Early one morning, while on vacation and on our way to somewhere else, our daughter-in-law, Hubby and myself, spotted a turnout on the side of the highway. We decided to check it out, so we parked the car and took a look.
*Clicking on a photo will give you a closer look!
There were no signs and no one else was there.
So very peaceful…a really lovely spot!
Turns out that this area is quite fabulous! Here is a bit of what I read about it:
The mudflats protected at Kennedy Creek NAP provide critical feeding areas for more than 140 species of birds including large concentrations of shorebirds and predatory species like peregrine falcons and red-tailed hawks. In a single day, 10,000 migratory shorebirds have been counted in the estuary. Each winter, an estimated 2,000 to 5,000 dunlin spend the cold months at Kennedy Creek. This is the largest concentration in central and southern Puget Sound. The site also supports one of the largest concentrations of wintering and migrating black-bellied plovers in the region.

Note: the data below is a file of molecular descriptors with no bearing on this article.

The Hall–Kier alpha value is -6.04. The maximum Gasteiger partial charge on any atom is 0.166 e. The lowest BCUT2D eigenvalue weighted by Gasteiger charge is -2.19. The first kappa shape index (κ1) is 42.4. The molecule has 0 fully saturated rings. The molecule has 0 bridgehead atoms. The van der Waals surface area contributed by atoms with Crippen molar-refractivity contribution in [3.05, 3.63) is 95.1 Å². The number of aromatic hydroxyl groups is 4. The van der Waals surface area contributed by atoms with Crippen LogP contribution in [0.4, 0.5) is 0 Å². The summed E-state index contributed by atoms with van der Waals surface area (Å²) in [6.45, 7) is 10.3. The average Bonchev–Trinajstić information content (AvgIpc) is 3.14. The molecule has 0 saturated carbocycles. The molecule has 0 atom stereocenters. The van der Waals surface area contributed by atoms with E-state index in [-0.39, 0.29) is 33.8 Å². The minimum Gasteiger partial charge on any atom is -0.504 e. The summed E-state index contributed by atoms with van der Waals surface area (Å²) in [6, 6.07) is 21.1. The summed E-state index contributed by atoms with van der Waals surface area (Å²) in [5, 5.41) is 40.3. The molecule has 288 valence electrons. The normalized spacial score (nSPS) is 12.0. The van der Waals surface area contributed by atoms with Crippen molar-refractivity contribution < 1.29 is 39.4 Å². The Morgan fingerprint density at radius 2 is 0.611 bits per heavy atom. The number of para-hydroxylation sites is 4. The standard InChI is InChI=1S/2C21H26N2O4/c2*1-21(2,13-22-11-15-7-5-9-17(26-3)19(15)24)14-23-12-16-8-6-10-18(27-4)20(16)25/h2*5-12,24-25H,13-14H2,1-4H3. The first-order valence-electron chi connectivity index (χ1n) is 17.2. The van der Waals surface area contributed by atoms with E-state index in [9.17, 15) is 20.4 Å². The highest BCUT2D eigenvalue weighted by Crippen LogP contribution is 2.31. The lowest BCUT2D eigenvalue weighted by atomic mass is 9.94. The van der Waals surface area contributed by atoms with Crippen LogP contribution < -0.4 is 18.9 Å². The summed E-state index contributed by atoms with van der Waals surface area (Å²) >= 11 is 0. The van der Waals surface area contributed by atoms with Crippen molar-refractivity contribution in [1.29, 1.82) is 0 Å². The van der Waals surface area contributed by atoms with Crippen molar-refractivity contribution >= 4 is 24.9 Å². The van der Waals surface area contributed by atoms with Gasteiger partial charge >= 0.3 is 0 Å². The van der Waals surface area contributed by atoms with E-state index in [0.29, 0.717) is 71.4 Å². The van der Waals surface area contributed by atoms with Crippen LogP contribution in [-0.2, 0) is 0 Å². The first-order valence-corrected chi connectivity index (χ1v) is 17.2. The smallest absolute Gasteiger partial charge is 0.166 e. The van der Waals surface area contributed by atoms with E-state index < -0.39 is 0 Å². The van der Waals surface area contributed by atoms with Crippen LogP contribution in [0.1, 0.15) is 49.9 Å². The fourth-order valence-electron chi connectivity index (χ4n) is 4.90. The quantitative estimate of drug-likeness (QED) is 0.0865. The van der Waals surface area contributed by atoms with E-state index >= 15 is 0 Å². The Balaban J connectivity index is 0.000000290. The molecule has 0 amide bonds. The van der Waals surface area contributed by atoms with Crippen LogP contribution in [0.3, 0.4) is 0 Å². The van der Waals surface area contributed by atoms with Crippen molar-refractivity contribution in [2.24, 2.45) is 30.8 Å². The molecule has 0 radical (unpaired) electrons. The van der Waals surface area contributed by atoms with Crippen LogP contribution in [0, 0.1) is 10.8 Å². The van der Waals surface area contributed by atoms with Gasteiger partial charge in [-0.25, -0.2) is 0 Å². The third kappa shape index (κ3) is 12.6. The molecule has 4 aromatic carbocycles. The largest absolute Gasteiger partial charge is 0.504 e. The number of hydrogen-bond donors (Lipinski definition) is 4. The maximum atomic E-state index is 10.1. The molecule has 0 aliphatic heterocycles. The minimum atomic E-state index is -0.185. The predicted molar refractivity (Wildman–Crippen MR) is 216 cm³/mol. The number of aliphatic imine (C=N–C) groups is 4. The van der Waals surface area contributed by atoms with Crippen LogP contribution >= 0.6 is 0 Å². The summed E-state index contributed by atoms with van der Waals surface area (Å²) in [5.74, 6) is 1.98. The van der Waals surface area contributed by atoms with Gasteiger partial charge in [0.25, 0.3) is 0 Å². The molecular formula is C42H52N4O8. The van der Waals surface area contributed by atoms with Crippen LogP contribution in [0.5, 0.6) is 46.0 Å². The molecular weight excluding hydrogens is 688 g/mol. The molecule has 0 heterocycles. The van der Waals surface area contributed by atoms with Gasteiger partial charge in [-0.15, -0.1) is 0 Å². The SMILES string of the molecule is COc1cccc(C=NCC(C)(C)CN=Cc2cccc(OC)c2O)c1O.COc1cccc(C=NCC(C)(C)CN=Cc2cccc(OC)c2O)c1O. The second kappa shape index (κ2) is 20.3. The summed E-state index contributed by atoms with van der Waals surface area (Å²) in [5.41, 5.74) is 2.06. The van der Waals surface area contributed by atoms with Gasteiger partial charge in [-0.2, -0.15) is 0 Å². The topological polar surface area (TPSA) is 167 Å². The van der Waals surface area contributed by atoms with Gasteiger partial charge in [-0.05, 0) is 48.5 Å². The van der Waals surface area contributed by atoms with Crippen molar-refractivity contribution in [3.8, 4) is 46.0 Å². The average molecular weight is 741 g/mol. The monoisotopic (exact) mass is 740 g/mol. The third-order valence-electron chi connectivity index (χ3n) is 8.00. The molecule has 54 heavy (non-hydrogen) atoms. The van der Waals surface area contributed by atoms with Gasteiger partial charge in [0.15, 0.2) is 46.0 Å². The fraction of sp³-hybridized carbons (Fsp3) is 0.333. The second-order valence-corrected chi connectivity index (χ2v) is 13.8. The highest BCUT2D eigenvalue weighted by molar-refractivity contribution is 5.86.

Kennedy Creek provides habitat for coastal cutthroat trout, steelhead, and Coho salmon. The site is known for its robust run of fall chum. Between October and December, on average 21,000 chum return to spawn in 2.5 miles of freshwater at Kennedy Creek. After spawning, the salmon carcasses provide important marine derived nutrients to the riparian and estuarine ecosystem, sustaining the health of the flora and fauna. The nutrients from the thousands of carcasses supplement the diets of newly emerged chum fry along with more than 60 different species of wildlife, including the northern river otter, red-tailed hawk and bobcat. Invertebrates living in the intertidal muck consume the carcasses that wash down the creek, after which they are, in turn, consumed by shorebirds.
Now I want to go back…maybe more than once…and definitely see this spot in the winter! There is much more to explore!
Stay safe. Stay healthy.
See the world around you!